Despite the fact that there is not a UK election scheduled for this year, there is another major election coming up which could, for good reason, be making you feel pretty anxious.
We all remember where we were and how we felt when we learned the results of the last presidential election in the United States – and now it’s nearly time for us to go through a similarly high-stakes election once again.
Since the US is a global superpower, it makes sense to hope that the nation has a leader who knows what they’re doing.
As a major player on the world stage, the US is a hugely powerful economic force to be reckoned with, and could very easily help turn the tide against vital global issues such as climate change – with the right president that is.
So, it makes sense that the people’s choice of leader will weigh heavily on the minds of those who live in other countries, too.
Counselling Directory member Jamie Lickfold says it’s ‘natural’ to feel anxiety related to the US election.
He tells us: ‘It’s ok to feel how you do. It’s natural to feel anxious and stressed.’
‘What happens in the US affects us all,’ he adds. ‘The president is often referred to as the leader of the free world and the UK as the 51st state, but often the close relationship feels like control over us in which we have no say.
‘This is more acute in an election we can’t vote in, and with creeping authoritarianism that often seems undemocratic.
‘This is further compounded by the globalisation and Americanisation of the internet. Often what we read is from an American perspective that can feel more relevant to us than it is.
‘These are tumultuous times. It feels like a lot is changing and we don’t know what is going to happen.
‘There’s a lot of division and opposing opinions. Sometimes looking from the outside in it can all seem terrifying and out of control.’
Dr Daria Kuss, Associate Professor in Psychology at Nottingham Trent University, tells us: ‘UK and US relations have always been important politically, economically and socially, which is why someone from and in the UK may be stressing about the election in the US even if they don’t have any personal ties to the country.
‘Moreover, as a significant economic and political power, political decision-making in the US will likely have consequences beyond national borders, and therefore it is not surprising that some people will be worried even if they are not based in the USA.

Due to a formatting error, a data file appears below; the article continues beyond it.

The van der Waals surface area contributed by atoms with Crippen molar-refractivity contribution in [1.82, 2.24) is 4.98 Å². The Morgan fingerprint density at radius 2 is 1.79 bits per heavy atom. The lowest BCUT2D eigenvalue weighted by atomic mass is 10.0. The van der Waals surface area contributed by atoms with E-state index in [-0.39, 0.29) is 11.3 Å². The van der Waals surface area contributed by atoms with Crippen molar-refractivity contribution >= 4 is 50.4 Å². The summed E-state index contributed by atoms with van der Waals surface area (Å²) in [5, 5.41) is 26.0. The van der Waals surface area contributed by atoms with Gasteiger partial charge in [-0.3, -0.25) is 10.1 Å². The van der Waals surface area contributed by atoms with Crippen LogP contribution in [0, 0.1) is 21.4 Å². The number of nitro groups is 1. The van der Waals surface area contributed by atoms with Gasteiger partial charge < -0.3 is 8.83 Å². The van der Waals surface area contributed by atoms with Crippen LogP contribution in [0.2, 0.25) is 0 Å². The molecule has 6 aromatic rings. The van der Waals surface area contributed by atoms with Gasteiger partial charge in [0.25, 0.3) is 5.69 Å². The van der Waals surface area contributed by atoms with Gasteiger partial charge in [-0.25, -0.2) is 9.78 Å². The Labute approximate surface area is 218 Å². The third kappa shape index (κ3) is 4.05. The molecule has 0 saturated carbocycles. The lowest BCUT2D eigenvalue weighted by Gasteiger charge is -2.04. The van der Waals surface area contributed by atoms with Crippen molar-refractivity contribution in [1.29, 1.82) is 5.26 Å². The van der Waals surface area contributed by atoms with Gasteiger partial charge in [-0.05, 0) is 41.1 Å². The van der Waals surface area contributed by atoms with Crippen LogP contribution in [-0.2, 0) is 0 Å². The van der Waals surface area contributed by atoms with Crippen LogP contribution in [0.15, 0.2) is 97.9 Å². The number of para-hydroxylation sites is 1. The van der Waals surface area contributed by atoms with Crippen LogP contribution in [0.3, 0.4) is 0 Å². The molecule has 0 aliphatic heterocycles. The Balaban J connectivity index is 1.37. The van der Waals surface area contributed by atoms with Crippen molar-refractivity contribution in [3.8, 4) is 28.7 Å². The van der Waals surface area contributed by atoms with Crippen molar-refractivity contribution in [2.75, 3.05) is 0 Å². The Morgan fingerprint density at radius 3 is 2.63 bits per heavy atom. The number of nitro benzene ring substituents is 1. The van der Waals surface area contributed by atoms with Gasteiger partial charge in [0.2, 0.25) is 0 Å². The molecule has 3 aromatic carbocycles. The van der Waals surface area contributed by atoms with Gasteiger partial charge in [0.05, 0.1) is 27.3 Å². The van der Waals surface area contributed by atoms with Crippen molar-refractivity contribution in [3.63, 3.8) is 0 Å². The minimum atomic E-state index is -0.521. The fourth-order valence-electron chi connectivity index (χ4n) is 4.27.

‘In addition to this, the current pandemic gives many individuals more time to worry about the election outcome, especially when engaging in doomscrolling news reports on social media sites – a common pastime activity in the present day and age. This may lead to feelings of anxiety and general worry for the future.’
When it comes to how you can ease your election anxiety, Jamie says: ‘Talk to people about how you feel, and perhaps with people who aren’t going to just argue with your opinions.
‘What specifically are you worried about? For example, if it’s the US response to the climate emergency you can think about what you can do more locally. What do you have control over?
‘While we don’t know what will happen, remember things will change at some point. And while we can’t control when this is, all of us can make a difference.’
Meanwhile, Dr Daria recommends: ‘Manage your expectations. Be prepared for the eventualities and make a plan of how to cope with these.
‘One of the ways in which this can be done is to find positive distractions. Engage in self-care by nourish your bodies and souls with good company, music and exercise.
‘Moreover, be hopeful. No matter the result, tomorrow is another day. The current political situation in the USA has brought along opportunities for citizens to claim their individual rights and to organise themselves together to fight for equal opportunities.
‘Especially in difficult circumstances, such as a negative political climate, people will find their voice and ask for what is right and just.’
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